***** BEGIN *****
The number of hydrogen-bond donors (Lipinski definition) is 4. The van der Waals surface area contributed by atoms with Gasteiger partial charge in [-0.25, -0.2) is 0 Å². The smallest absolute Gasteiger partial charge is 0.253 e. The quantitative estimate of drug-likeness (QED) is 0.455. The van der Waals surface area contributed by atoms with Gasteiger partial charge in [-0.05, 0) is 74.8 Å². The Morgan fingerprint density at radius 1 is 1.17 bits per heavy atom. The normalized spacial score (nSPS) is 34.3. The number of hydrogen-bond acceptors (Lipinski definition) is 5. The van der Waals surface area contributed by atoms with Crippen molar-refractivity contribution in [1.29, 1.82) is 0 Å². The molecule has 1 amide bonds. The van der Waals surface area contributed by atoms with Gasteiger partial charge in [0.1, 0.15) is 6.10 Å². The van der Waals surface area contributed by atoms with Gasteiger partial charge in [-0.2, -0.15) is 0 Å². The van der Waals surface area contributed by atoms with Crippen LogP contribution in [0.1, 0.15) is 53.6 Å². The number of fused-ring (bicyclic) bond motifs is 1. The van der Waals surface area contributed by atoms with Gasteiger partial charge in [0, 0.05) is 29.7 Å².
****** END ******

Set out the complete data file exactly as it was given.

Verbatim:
The number of hydrogen-bond donors (Lipinski definition) is 4. The van der Waals surface area contributed by atoms with Gasteiger partial charge in [-0.25, -0.2) is 0 Å². The smallest absolute Gasteiger partial charge is 0.253 e. The quantitative estimate of drug-likeness (QED) is 0.455. The van der Waals surface area contributed by atoms with Gasteiger partial charge in [-0.05, 0) is 74.8 Å². The Morgan fingerprint density at radius 1 is 1.17 bits per heavy atom. The normalized spacial score (nSPS) is 34.3. The number of hydrogen-bond acceptors (Lipinski definition) is 5. The van der Waals surface area contributed by atoms with Crippen molar-refractivity contribution in [1.29, 1.82) is 0 Å². The molecule has 1 amide bonds. The van der Waals surface area contributed by atoms with Gasteiger partial charge in [0.1, 0.15) is 6.10 Å². The van der Waals surface area contributed by atoms with Gasteiger partial charge in [-0.2, -0.15) is 0 Å². The van der Waals surface area contributed by atoms with Crippen LogP contribution in [0.1, 0.15) is 53.6 Å². The number of fused-ring (bicyclic) bond motifs is 1. The van der Waals surface area contributed by atoms with Gasteiger partial charge in [0, 0.05) is 29.7 Å².